All chimneys contain liners meant to prevent flue gases and extreme temperatures from damaging both your chimney and your home. Over time, a liner suffers a lot of wear and tear caused by the smoke exiting your home. Eventually, even the most well-installed chimney liner will need to be replaced.
When that time comes, you will find that you have a number of different liner types to choose from, including clay tile liners, cast-in-place liners, and metal liners. Understand the differences between each of these types to make the right choice. This article takes a closer look at metal chimney liners and outlines three key advantages they offer.
1. Less Labor-Intensive Installation
Most preexisting chimney liners consist of clay tiles, which are a durable and cost-effective choice when building a new chimney. Yet clay tiles don't make as great of an option when you need to replace a damaged or degraded liner. In order to remove the old liner and affix the new tiles, contractors usually have to partially demolish the chimney in order to access the flue.
As you can imagine, tearing down your chimney in order to build it back up again with new tiles takes a lot of time and labor. Things grow even more difficult when the chimney contains offsets or horizontal or diagonal portions. In that case, a contractor has to carefully cut down the clay tiles in order to fit them tightly into place.
Metal liners offer a much simpler and less labor-intensive installation. Workers carry sections of the liner up onto the roof, attach them together, and then insert the liner into the chimney. This method requires virtually no alterations to your chimney. In the majority of cases, preexisting flue tiles can simply be left in place.
2. Excellent Durability
Metal chimney liners possess durability levels second to none and can easily last as long as other types of liners. Of course, to get the best results, you'll need to select the right type of metal liner. The two main options are stainless steel and aluminum. In most cases, stainless steel will provide the greatest degree of resistance to both corrosion and heat.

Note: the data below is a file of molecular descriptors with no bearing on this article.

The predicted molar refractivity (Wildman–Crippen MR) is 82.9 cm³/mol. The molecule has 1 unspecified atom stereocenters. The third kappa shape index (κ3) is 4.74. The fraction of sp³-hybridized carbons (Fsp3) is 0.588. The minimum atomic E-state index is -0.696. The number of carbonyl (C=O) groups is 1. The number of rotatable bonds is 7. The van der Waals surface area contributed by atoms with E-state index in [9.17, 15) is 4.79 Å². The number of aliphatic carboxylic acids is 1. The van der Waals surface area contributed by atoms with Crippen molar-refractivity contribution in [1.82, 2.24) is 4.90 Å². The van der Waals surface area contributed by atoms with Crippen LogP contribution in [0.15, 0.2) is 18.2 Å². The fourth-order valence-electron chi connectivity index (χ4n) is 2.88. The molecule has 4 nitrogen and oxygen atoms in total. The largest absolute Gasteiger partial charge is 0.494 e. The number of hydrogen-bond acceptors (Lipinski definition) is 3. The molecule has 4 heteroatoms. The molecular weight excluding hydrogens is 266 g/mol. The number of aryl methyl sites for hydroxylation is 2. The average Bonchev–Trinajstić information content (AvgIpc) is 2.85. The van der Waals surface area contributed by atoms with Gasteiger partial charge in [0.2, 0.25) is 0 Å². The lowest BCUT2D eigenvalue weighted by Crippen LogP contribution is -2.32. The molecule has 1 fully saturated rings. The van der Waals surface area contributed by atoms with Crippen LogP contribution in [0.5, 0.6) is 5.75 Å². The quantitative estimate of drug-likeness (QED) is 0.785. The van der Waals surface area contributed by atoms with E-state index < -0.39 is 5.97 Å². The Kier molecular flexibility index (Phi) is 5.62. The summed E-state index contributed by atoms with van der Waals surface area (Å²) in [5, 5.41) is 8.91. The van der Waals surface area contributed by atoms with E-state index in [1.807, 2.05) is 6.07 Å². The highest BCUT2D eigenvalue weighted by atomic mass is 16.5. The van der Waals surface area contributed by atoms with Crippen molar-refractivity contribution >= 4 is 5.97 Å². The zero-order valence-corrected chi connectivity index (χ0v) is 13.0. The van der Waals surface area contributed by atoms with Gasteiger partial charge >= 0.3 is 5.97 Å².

Fireplace exhaust gases contain a lot of corrosive byproducts. At certain temperatures, these byproducts condense on the walls of the liner. Aluminum and non-stainless steel liners will soon succumb to corrosion, resulting in holes and other forms of damage. Only stainless steel can resist the destructive effects of acids and other corrosive substances.
If you use your chimney to vent a gas fireplace, an aluminum liner may yield better results. The exhaust produced by a gas fireplace has a much higher temperature - high enough that unwanted condensation rarely occurs. Therefore, lower-cost aluminum liners can be used without any negative side effects.
3. Adaptable to Different Chimney Types
Metal liners can successfully integrate with a variety of different chimney shapes. Straight chimneys can easily accommodate rigid metal liners. The smooth walls of rigid liners give them a greater overall efficiency, while also minimizing the build-up of creosote and other unwanted exhaust byproducts.
Yet rigid liners often don't work for chimneys that contain offsets and horizontal or diagonal portions. The kinks and bends of such chimneys can be better accommodated by a flexible metal liner. These corrugated liners can flex and bend enough to fit through awkward and tight fitting portions of a chimney. Not only that, but flexible liners tend to be much less time and labor-intensive to install.
A good chimney liner ensures that exhaust and smoke leave your home in the safest possible manner. For more information about the right type of chimney liner for your home, please contact the experts at R & R Fireplace And Chimney.